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The Social Origins of Language

By Daniel Dor

Presents a new theoretical framework for the origins of human language and sets key issues in language evolution in their wider context within biological and cultural evolution


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Preposition Placement in English: A Usage-Based Approach

By Thomas Hoffmann

This is the first study that empirically investigates preposition placement across all clause types. The study compares first-language (British English) and second-language (Kenyan English) data and will therefore appeal to readers interested in world Englishes. Over 100 authentic corpus examples are discussed in the text, which will appeal to those who want to see 'real data'


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Free Access 4 You

Free access to several Brill linguistics journals, such as Journal of Jewish Languages, Language Dynamics and Change, and Brill’s Annual of Afroasiatic Languages and Linguistics.


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Northwest Journal of Linguistics

Call Information:
Call for papers
Northwest Journal of Linguistics
Special volume on North Wakashan

The Northwest Journal of Linguistics (NWJL) respectfully requests articles on any aspect of the documentation and analysis of the North Wakashan languages - namely, Haisla-Henaksiala (X̄a'islak̓ala-X̄enaksialak̓ala), Oowekyala (W̓uik̓ala), Heiltsuk (Háiłzaqvḷa), and Kwak'wala (Bak̓wa̱mk̓ala). Submissions will be subject to review, and published as issues of a special thematic volume of NWJL.

North Wakashan languages have been spoken for millennia along the coast of what is now British Columbia, and have attracted the attention of linguists and anthropologists since the pioneering work of Franz Boas at the turn of the twentieth century. Yet in the hundred or so years since then, research on North Wakashan has been sporadic. Now, like most aboriginal languages of British Columbia, all four North Wakashan languages are critically endangered, while the pace of language revitalization efforts is at a new high, making such research all the more urgent.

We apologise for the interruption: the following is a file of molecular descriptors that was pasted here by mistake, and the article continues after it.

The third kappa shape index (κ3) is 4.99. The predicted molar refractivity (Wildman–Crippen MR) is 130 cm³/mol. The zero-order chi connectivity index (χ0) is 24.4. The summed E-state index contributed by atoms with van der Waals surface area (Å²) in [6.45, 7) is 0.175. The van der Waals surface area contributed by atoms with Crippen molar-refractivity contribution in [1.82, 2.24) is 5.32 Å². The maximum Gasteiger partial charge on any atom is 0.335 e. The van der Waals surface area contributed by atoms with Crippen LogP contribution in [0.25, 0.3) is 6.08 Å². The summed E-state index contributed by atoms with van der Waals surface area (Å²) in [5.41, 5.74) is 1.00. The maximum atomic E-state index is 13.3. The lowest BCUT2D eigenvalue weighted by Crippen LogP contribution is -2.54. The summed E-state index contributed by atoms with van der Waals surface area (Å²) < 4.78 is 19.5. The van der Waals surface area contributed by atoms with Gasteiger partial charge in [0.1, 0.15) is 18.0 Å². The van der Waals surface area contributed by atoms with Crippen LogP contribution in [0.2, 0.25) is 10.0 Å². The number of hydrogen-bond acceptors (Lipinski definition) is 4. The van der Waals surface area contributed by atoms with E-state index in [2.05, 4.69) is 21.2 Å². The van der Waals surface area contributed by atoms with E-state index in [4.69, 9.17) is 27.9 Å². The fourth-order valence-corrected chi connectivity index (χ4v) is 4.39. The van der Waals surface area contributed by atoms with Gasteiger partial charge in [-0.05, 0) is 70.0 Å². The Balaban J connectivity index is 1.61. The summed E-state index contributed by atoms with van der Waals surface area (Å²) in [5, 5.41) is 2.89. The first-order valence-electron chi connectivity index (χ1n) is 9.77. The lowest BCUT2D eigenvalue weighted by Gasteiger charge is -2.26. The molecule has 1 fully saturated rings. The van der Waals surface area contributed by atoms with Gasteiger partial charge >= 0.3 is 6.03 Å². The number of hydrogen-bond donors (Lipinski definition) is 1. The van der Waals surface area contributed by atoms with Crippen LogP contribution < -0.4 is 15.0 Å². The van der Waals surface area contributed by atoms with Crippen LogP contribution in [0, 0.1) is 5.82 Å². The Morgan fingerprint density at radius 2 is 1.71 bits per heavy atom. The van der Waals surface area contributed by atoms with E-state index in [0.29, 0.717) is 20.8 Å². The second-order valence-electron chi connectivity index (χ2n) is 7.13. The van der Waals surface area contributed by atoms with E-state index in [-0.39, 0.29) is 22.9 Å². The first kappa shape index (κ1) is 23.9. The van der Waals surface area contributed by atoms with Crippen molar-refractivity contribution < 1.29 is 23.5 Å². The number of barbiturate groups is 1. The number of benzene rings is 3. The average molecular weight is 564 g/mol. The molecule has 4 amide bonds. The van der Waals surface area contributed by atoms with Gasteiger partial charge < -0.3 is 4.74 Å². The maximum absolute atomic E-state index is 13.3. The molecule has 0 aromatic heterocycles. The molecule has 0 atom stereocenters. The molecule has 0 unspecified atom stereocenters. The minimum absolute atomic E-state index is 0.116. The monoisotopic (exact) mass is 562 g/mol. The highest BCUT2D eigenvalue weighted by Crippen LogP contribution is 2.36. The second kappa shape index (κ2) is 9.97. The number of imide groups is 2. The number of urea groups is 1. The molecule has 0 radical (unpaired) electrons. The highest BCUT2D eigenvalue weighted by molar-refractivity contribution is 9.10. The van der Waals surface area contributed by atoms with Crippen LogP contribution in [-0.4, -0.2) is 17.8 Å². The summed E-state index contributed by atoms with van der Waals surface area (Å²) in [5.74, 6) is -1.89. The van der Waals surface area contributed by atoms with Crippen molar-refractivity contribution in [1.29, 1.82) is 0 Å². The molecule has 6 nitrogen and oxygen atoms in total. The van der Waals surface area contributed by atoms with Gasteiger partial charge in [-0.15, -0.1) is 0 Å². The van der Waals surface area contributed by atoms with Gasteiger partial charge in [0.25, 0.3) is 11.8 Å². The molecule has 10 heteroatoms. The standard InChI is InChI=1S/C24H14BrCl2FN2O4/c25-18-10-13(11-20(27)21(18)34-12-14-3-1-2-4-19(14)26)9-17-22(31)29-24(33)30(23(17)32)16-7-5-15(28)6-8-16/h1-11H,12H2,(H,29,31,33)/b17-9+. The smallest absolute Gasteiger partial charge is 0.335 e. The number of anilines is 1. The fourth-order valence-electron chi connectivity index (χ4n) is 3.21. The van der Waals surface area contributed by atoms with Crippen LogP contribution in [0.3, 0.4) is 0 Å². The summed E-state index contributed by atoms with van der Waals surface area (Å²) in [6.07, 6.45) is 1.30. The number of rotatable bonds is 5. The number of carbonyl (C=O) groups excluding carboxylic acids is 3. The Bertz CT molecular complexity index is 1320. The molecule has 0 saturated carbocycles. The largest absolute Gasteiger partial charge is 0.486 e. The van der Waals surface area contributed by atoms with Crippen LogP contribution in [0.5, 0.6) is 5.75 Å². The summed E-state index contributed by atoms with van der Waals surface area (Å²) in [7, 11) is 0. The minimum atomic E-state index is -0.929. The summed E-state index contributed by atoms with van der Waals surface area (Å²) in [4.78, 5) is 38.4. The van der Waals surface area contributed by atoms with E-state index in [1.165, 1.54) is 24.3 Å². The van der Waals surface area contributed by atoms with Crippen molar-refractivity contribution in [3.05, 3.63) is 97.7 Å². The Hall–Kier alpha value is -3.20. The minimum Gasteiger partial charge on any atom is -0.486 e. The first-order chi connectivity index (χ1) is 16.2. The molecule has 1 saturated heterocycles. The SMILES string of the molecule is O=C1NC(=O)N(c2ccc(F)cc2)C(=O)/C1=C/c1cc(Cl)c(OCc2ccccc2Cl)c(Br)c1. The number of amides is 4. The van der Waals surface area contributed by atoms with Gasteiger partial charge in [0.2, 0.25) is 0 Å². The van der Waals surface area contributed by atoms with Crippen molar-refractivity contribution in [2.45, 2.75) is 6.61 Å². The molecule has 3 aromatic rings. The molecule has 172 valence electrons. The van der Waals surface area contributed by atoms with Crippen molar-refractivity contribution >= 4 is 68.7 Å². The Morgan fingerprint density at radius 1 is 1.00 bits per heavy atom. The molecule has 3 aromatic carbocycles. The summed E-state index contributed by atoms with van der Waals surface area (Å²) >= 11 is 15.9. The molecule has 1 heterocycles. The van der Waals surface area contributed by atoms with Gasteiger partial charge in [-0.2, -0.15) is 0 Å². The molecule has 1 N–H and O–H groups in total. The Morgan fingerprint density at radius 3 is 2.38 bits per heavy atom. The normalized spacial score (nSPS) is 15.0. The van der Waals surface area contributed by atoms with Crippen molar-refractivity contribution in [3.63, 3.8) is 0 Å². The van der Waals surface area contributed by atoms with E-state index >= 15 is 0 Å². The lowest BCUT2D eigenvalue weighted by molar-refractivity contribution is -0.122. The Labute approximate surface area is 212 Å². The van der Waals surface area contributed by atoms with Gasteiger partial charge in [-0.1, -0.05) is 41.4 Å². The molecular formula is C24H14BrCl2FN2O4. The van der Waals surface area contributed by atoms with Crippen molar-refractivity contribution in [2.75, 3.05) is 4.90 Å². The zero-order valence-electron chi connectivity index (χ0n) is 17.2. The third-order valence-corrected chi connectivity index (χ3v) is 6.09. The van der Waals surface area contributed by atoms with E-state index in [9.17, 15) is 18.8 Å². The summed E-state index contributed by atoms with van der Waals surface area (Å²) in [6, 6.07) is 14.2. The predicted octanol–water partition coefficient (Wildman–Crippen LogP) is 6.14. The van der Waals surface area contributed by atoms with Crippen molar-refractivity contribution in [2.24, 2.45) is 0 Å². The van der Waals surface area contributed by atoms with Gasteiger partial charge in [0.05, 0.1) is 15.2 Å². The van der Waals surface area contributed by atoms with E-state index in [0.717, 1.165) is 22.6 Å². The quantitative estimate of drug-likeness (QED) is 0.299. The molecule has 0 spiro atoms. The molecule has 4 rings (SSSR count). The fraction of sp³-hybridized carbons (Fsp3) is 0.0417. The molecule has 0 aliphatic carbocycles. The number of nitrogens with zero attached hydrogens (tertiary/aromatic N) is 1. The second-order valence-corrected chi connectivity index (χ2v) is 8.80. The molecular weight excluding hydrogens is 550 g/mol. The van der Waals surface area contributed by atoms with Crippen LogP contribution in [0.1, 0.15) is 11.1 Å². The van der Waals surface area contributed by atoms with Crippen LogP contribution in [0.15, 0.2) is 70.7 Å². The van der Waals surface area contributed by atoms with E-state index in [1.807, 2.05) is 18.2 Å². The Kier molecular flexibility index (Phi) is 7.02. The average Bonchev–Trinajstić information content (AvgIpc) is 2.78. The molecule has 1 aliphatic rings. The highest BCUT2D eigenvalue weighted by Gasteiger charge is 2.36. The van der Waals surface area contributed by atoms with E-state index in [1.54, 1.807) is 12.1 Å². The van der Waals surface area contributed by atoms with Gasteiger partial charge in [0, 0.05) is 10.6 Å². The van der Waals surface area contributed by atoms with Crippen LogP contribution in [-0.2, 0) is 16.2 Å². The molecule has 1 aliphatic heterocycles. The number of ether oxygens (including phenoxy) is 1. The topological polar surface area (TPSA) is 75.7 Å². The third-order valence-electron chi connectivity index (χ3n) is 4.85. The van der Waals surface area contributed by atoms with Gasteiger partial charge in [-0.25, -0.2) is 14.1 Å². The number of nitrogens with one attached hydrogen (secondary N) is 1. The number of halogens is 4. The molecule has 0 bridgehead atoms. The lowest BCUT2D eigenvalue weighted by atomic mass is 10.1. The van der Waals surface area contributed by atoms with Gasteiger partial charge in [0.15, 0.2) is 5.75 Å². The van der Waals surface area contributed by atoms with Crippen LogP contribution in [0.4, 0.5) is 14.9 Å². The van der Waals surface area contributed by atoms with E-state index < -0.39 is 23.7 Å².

NWJL therefore seeks to address the need for continuing study of North Wakashan languages by encouraging and supporting new work on them. Articles may be concerned with any aspect of language documentation or analysis, including the revitalization of North Wakashan languages, the preservation of traditional linguistic knowledge, and the scientific study of human language. We encourage submissions from community members, academic linguists, and collaborations between them. We also encourage articles that include audio or video. However, please note that we are unable to publish purely pedagogical works that present already published data with no new analysis.

There is no formal deadline, but contributors who wish to be included in the special volume should submit as soon as possible. Articles will be published as they are received and reviewed.

NWJL is a free, online, peer-reviewed journal. Published articles are made available to the world, at www.sfu.ca/nwjl.


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